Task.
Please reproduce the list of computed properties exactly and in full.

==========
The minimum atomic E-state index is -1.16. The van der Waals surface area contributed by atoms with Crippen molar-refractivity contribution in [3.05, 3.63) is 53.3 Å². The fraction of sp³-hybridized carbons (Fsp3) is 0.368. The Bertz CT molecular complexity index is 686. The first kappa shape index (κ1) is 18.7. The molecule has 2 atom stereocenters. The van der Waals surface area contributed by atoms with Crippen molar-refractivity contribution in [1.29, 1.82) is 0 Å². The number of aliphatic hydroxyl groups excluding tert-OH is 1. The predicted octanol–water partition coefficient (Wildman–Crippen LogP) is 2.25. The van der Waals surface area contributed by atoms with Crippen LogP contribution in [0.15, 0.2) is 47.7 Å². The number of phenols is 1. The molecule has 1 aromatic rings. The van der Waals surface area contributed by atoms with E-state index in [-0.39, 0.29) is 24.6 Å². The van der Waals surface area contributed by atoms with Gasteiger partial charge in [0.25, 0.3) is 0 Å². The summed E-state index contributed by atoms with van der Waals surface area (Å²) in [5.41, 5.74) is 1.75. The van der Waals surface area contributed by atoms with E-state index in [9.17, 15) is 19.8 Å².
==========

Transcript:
The minimum atomic E-state index is -1.16. The van der Waals surface area contributed by atoms with Crippen molar-refractivity contribution in [3.05, 3.63) is 53.3 Å². The fraction of sp³-hybridized carbons (Fsp3) is 0.368. The Bertz CT molecular complexity index is 686. The first kappa shape index (κ1) is 18.7. The molecule has 2 atom stereocenters. The van der Waals surface area contributed by atoms with Crippen molar-refractivity contribution in [1.29, 1.82) is 0 Å². The number of aliphatic hydroxyl groups excluding tert-OH is 1. The predicted octanol–water partition coefficient (Wildman–Crippen LogP) is 2.25. The van der Waals surface area contributed by atoms with Crippen LogP contribution in [0.15, 0.2) is 47.7 Å². The number of phenols is 1. The molecule has 1 aromatic rings. The van der Waals surface area contributed by atoms with E-state index in [-0.39, 0.29) is 24.6 Å². The van der Waals surface area contributed by atoms with Gasteiger partial charge in [0.25, 0.3) is 0 Å². The summed E-state index contributed by atoms with van der Waals surface area (Å²) in [5.41, 5.74) is 1.75. The van der Waals surface area contributed by atoms with E-state index in [9.17, 15) is 19.8 Å².